In New York City, John Wick (Keanu Reeves) is a wanted man. Marked out by the mysterious fraternity of assassins known only as ‘The Table’, they have declared open season on him with a $14 million bounty. With every contract killer in town now alerted to his presence, the dog-loving vigilante will have to work very hard if he wants to clear his name before the hunt closes in.
Looking surprisingly fresh for a third film in what feels like an unexpected franchise...
Looking surprisingly fresh for a third film in an unexpected franchise, ‘John Wick Chapter 3: Parabellum’ shows no signs of letting up on its previous editions. Boasting great set pieces that always have a kernel of inventiveness at their core, the story continues on from John Wick’s previous quest for bloody redemption.
Where scenes seamlessly segueing from one fight to the next, one of many reasons this franchise works is that it doesn’t waste time world-building. Each location is just a staging post for further confrontations, more acts of deceit and even more dubious offers of aid. Add to this, a fun roster of acting stalwarts (Ian McShane and Laurence Fishburne, Jerome Flynn et al) feasting their way through plenty of portentously parched dialogue and it would seem you have a recipe for box-office success.
Still very much a franchise for dog lovers, this time ‘John Wick’ puts our feline friends more front and centre. Often used as a dramatic device so as to channel John’s outrage, in this time they get to sink their teeth more directly into red-blooded revenge. Sat next to the series’s keynote sparsity for dialogue in its preference for bullets, this amount s to even more neatly piled-up bodies next to oblivious bystanders. Stepping over their inert corpses, Asia Kate Dillon arrives in this sequel as ‘The Adjudicator’. Shorn of head and crisp of vowels, her heel-clacking silhouette cuts an indifferent yet sexy silhouette through all of the bloody proceedings. Enjoyably spitting back threats, her acid tongue assembles plenty of fresh scenery for us and Ian McShane to chew on. Add to this Halle Berry’s Sofia and Angelica Huston as ‘The Ballet Director’ and the ladies round out proceedings with plenty of women who are definitely not-to-be-messed-with.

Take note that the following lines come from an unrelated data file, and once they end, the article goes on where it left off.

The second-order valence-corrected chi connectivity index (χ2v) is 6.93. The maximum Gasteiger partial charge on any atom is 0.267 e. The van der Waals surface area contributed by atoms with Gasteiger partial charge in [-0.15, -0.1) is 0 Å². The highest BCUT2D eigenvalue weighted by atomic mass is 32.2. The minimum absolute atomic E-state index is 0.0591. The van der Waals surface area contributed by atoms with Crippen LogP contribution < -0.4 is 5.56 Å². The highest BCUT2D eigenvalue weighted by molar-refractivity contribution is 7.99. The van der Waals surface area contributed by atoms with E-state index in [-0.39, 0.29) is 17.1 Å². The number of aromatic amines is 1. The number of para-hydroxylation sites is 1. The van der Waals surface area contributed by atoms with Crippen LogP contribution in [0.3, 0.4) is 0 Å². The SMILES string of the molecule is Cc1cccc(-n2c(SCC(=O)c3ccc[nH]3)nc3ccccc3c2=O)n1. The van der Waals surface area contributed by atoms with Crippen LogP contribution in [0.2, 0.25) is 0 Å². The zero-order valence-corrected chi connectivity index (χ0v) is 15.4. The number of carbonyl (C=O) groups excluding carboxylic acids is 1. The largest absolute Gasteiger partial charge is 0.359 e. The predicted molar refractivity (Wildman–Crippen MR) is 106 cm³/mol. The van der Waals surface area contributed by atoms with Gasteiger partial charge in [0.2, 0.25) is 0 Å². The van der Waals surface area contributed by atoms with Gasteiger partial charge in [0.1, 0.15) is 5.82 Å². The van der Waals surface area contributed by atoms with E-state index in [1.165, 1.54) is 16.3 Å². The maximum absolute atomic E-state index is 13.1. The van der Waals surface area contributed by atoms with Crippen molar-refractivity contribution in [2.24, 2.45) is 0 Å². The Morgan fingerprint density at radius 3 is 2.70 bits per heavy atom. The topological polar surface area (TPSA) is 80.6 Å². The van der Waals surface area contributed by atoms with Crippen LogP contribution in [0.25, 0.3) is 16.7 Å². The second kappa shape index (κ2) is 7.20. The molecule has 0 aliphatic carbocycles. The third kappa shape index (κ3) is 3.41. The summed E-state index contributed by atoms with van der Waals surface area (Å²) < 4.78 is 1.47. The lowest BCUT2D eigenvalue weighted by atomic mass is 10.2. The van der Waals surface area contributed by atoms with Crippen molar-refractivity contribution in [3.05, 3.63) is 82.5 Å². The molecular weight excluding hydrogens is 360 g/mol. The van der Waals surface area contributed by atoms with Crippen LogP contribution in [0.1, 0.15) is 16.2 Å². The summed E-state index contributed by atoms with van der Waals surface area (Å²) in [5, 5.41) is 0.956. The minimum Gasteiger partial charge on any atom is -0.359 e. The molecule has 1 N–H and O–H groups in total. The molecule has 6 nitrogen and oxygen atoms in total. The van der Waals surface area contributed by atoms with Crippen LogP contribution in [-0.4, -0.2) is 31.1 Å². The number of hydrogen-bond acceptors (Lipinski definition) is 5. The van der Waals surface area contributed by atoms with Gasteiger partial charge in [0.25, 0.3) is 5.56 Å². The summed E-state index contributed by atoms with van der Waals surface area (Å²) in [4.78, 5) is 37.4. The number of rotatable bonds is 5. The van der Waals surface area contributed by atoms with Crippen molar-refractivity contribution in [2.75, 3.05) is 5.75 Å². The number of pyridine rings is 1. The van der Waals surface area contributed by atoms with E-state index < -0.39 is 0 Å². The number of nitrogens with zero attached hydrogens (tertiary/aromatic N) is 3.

Tongue-in-cheek and still firmly lodged into overdrive, ‘John Wick Chapter 3: Parabellum’s finale efficiently nods towards Bruce Lee’s ‘Game of Death’. With its increasingly adept opponents who are comically enamoured by John Wick’s reputation, this is a sequel that judiciously uses levity to keep its fights formidable yet fun. As a result these pointedly humorous barbs lance any languor, keeping both its characters and audience on the edge of their seats. With all of its inventiveness in evidence, you can’t help but wonder what Jason Statham and others must be thinking? With Keanu Reeves rapidly approaching bus pass eligibility, and his martial arts showing no sign of slowing down with yet even more complex takes, this John Wick sequel looks both revisionist and fresh, whereas other action movies of late have looked expendable at best.
Settling in the in the mind as a a chapter that takes no prisoners, ‘John Wick Chapter 3: Parabellum’ is a polished continuation of what went before. Making no excuses and looking damn sprightly for a movie operating on such a mint thin rationale, this is entertainment dispatched as quickly as it arrives. Like its villains, smart, charming and never outstaying their own transitory appeal, ‘John Wick Chapter 3: Parabellum’ is another slice of martial-arts madness that knows exactly how to delight its audience.
Roll on, chapter 4.0